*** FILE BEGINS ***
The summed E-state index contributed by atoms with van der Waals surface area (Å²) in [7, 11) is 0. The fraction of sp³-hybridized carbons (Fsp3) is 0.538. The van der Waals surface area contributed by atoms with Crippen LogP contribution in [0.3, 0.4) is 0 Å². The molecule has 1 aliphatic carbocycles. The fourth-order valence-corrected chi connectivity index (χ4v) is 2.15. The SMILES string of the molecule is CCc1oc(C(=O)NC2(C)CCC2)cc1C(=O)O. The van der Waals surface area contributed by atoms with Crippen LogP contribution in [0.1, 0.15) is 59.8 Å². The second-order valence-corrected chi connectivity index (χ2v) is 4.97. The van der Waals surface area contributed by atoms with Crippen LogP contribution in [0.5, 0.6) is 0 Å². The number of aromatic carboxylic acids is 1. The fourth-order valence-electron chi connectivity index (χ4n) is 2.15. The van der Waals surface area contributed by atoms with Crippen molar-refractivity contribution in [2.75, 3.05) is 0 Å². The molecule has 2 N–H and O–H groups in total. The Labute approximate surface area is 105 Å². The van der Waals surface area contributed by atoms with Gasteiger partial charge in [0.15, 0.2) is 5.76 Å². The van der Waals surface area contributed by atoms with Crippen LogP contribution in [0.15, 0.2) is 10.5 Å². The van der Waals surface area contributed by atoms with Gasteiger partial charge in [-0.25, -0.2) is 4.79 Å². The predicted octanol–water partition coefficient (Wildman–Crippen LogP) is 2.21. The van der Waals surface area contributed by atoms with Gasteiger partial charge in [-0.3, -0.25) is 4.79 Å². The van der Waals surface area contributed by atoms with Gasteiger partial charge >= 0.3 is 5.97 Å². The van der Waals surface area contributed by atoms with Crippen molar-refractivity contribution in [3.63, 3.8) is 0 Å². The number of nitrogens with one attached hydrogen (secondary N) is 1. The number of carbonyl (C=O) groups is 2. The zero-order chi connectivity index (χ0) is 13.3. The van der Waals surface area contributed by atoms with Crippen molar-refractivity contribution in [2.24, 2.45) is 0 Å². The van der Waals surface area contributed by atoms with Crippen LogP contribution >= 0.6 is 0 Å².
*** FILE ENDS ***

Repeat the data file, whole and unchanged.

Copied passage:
The summed E-state index contributed by atoms with van der Waals surface area (Å²) in [7, 11) is 0. The fraction of sp³-hybridized carbons (Fsp3) is 0.538. The van der Waals surface area contributed by atoms with Crippen LogP contribution in [0.3, 0.4) is 0 Å². The molecule has 1 aliphatic carbocycles. The fourth-order valence-corrected chi connectivity index (χ4v) is 2.15. The SMILES string of the molecule is CCc1oc(C(=O)NC2(C)CCC2)cc1C(=O)O. The van der Waals surface area contributed by atoms with Crippen LogP contribution in [0.1, 0.15) is 59.8 Å². The second-order valence-corrected chi connectivity index (χ2v) is 4.97. The van der Waals surface area contributed by atoms with Crippen LogP contribution in [0.5, 0.6) is 0 Å². The number of aromatic carboxylic acids is 1. The fourth-order valence-electron chi connectivity index (χ4n) is 2.15. The van der Waals surface area contributed by atoms with Crippen molar-refractivity contribution in [2.75, 3.05) is 0 Å². The molecule has 2 N–H and O–H groups in total. The Labute approximate surface area is 105 Å². The van der Waals surface area contributed by atoms with Gasteiger partial charge in [0.15, 0.2) is 5.76 Å². The van der Waals surface area contributed by atoms with Crippen LogP contribution in [0.15, 0.2) is 10.5 Å². The van der Waals surface area contributed by atoms with Gasteiger partial charge in [-0.25, -0.2) is 4.79 Å². The predicted octanol–water partition coefficient (Wildman–Crippen LogP) is 2.21. The van der Waals surface area contributed by atoms with Gasteiger partial charge in [-0.3, -0.25) is 4.79 Å². The van der Waals surface area contributed by atoms with Gasteiger partial charge >= 0.3 is 5.97 Å². The van der Waals surface area contributed by atoms with Crippen molar-refractivity contribution in [3.63, 3.8) is 0 Å². The number of nitrogens with one attached hydrogen (secondary N) is 1. The number of carbonyl (C=O) groups is 2. The zero-order chi connectivity index (χ0) is 13.3. The van der Waals surface area contributed by atoms with Crippen molar-refractivity contribution in [2.24, 2.45) is 0 Å². The van der Waals surface area contributed by atoms with Crippen LogP contribution >= 0.6 is 0 Å².